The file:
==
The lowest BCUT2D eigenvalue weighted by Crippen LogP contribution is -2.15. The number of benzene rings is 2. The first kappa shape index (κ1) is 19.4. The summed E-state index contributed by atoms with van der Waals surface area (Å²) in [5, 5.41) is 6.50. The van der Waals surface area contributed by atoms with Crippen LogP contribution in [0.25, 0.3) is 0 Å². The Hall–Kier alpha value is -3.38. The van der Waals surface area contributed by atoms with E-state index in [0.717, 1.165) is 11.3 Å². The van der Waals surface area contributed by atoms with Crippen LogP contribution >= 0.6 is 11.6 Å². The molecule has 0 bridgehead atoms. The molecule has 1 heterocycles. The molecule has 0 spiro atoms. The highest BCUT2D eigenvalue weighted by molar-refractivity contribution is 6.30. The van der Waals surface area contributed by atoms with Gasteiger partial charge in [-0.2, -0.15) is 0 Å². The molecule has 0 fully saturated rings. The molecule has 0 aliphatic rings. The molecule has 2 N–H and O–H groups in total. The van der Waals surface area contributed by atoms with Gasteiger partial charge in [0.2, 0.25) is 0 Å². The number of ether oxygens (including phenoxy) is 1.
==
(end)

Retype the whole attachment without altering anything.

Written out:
The lowest BCUT2D eigenvalue weighted by Crippen LogP contribution is -2.15. The number of benzene rings is 2. The first kappa shape index (κ1) is 19.4. The summed E-state index contributed by atoms with van der Waals surface area (Å²) in [5, 5.41) is 6.50. The van der Waals surface area contributed by atoms with Crippen LogP contribution in [0.25, 0.3) is 0 Å². The Hall–Kier alpha value is -3.38. The van der Waals surface area contributed by atoms with E-state index in [0.717, 1.165) is 11.3 Å². The van der Waals surface area contributed by atoms with Crippen LogP contribution >= 0.6 is 11.6 Å². The molecule has 0 bridgehead atoms. The molecule has 1 heterocycles. The molecule has 0 spiro atoms. The highest BCUT2D eigenvalue weighted by molar-refractivity contribution is 6.30. The van der Waals surface area contributed by atoms with Gasteiger partial charge in [-0.2, -0.15) is 0 Å². The molecule has 0 fully saturated rings. The molecule has 0 aliphatic rings. The molecule has 2 N–H and O–H groups in total. The van der Waals surface area contributed by atoms with Gasteiger partial charge in [0.2, 0.25) is 0 Å². The number of ether oxygens (including phenoxy) is 1.